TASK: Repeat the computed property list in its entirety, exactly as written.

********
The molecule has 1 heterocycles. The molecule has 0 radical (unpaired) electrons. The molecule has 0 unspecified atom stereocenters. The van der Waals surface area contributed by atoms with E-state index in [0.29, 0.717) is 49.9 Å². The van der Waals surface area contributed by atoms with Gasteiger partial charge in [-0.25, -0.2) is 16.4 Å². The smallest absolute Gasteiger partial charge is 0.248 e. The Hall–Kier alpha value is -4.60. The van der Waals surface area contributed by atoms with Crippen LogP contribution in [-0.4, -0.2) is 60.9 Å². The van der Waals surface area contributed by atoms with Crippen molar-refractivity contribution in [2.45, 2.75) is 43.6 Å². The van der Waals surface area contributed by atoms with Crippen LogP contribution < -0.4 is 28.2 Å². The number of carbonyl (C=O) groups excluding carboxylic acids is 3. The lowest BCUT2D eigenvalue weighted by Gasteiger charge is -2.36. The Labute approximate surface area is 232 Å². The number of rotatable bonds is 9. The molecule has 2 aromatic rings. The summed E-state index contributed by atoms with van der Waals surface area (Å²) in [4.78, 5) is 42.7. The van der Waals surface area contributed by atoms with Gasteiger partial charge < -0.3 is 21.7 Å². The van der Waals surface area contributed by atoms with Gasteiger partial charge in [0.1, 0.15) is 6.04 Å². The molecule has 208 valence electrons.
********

The molecule has 1 heterocycles. The molecule has 0 radical (unpaired) electrons. The molecule has 0 unspecified atom stereocenters. The van der Waals surface area contributed by atoms with E-state index in [0.29, 0.717) is 49.9 Å². The van der Waals surface area contributed by atoms with Gasteiger partial charge in [-0.25, -0.2) is 16.4 Å². The smallest absolute Gasteiger partial charge is 0.248 e. The Hall–Kier alpha value is -4.60. The van der Waals surface area contributed by atoms with Crippen LogP contribution in [-0.4, -0.2) is 60.9 Å². The van der Waals surface area contributed by atoms with Crippen molar-refractivity contribution in [2.45, 2.75) is 43.6 Å². The van der Waals surface area contributed by atoms with Crippen LogP contribution < -0.4 is 28.2 Å². The number of carbonyl (C=O) groups excluding carboxylic acids is 3. The lowest BCUT2D eigenvalue weighted by Gasteiger charge is -2.36. The Labute approximate surface area is 232 Å². The number of rotatable bonds is 9. The molecule has 2 aromatic rings. The summed E-state index contributed by atoms with van der Waals surface area (Å²) in [4.78, 5) is 42.7. The van der Waals surface area contributed by atoms with Gasteiger partial charge < -0.3 is 21.7 Å². The van der Waals surface area contributed by atoms with Gasteiger partial charge in [0.1, 0.15) is 6.04 Å². The molecule has 208 valence electrons.